How the ‘worst alphabet book ever’ brings levity to kids learning how to read

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"P is for Pterodactyl" has been on the New York Times best-seller list for 10 weeks. (Courtesy of Sourcebooks Jabberwocky)

Maria Tina Beddia, an illustrator who grew up in Lancaster, Pennsylvania, knows learning to read can be tough.

Beddia, now based in Philadelphia, describes herself as a visual learner who began to feel the stress of reading during the fourth grade.

“Reading was supposed to be at a certain level, and I just felt a lot of pressure,” she said. “I felt like I really needed to catch up to these kids that learned a different way.”

So when rapper Raj Haldar and software developer Chris Carpenter approached her to do the illustrations for the book “P is for Pterodactyl,” she was immediately on board.

The New York Times best-seller pokes fun at silent letters in the English language and some other funky phonetic exceptions. The book cover states that it’s “the worst alphabet book ever.”

“F is not for photo, phlegm, phooey or phone,” reads one line. “F is only for foto when you speak fluent Spanish at home.”

Calling it a clever concept, Beddia said she couldn’t believe the book didn’t already exist.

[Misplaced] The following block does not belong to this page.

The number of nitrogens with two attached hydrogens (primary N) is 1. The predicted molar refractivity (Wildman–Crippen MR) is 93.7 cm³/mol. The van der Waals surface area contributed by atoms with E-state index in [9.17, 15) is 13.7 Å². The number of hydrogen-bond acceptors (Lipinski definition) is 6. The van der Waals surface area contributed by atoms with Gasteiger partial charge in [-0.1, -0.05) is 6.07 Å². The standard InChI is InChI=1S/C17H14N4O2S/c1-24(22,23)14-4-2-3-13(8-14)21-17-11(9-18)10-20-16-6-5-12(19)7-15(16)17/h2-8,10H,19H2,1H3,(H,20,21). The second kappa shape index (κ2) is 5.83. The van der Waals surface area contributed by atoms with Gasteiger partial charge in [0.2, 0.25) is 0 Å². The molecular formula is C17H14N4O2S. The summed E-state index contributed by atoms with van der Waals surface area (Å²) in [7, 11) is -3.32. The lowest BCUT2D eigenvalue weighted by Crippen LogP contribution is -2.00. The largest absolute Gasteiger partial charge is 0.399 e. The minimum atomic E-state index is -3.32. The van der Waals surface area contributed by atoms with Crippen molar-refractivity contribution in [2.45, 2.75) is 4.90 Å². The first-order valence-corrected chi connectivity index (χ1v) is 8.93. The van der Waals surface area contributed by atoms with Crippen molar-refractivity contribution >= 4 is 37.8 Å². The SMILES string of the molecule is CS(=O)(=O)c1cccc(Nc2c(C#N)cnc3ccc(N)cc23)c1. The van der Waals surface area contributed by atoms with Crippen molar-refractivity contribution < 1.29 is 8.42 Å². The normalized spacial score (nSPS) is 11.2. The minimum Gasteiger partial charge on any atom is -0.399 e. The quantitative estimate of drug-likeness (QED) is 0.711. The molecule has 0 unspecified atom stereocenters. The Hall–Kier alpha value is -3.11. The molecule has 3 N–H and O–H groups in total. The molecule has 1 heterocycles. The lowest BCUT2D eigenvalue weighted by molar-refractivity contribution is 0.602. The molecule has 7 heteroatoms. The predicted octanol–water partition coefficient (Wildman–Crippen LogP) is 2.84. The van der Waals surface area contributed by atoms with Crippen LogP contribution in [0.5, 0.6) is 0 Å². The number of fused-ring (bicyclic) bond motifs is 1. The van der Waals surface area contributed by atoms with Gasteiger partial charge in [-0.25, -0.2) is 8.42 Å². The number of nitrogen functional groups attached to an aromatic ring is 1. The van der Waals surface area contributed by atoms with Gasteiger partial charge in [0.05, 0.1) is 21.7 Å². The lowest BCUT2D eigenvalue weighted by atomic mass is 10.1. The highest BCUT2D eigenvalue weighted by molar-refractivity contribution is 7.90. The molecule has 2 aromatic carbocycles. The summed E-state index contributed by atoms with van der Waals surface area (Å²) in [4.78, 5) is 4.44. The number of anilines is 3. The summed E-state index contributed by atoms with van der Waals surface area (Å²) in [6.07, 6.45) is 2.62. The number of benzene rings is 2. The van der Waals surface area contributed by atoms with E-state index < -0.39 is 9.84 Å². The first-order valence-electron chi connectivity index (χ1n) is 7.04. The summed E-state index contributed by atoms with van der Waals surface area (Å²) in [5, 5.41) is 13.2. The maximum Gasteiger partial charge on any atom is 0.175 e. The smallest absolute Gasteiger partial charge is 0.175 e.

“With a lot of lessons or rules that the English language has, some of it doesn’t make any sense and I feel when you have something you can actually look at, it starts to resonate,” she said.

The book features scenes, such as a gnat eating a garden gnome’s dinner. The meal? Gnocchi, of course.

At a funeral for wolves, Eileen the ewe delivers the eulogy because she’s so euphoric.

“P is for Pterodactyl” has been on the New York Times best-seller list for 10 weeks. (Courtesy of Sourcebooks Jabberwocky)

“The English language is super complex. And all those rules that they give you, they can just as easily at the turn of a corner be broken by another word,” said Haldar.

Haldar, who lived in South Philadelphia for about a decade, now splits his time between Philadelphia and New York City. He said loves to play with language but at first, he was concerned the book would confuse children, though that worry quickly went away.

“Kids love to kind of explore unwieldy huge words that are kind of silly to roll off the tongue,” he said.

Reading the book with children, Haldar said he’s learned that once they get a real sense of the complexities of the language, they’re up for the challenge.

Haldar also hopes “P is for Pterodactyl” is the kind of book children can go back to as they grow older and get a deeper understanding each time — like his favorite books by Roald Dahl, Dr. Seuss, and Shel Silverstein.

The book Haldar, Beddia, and Carpenter created has been on the New York Times best-seller list for 10 weeks. It’s one Beddia said she wishes had been around when she was growing up.

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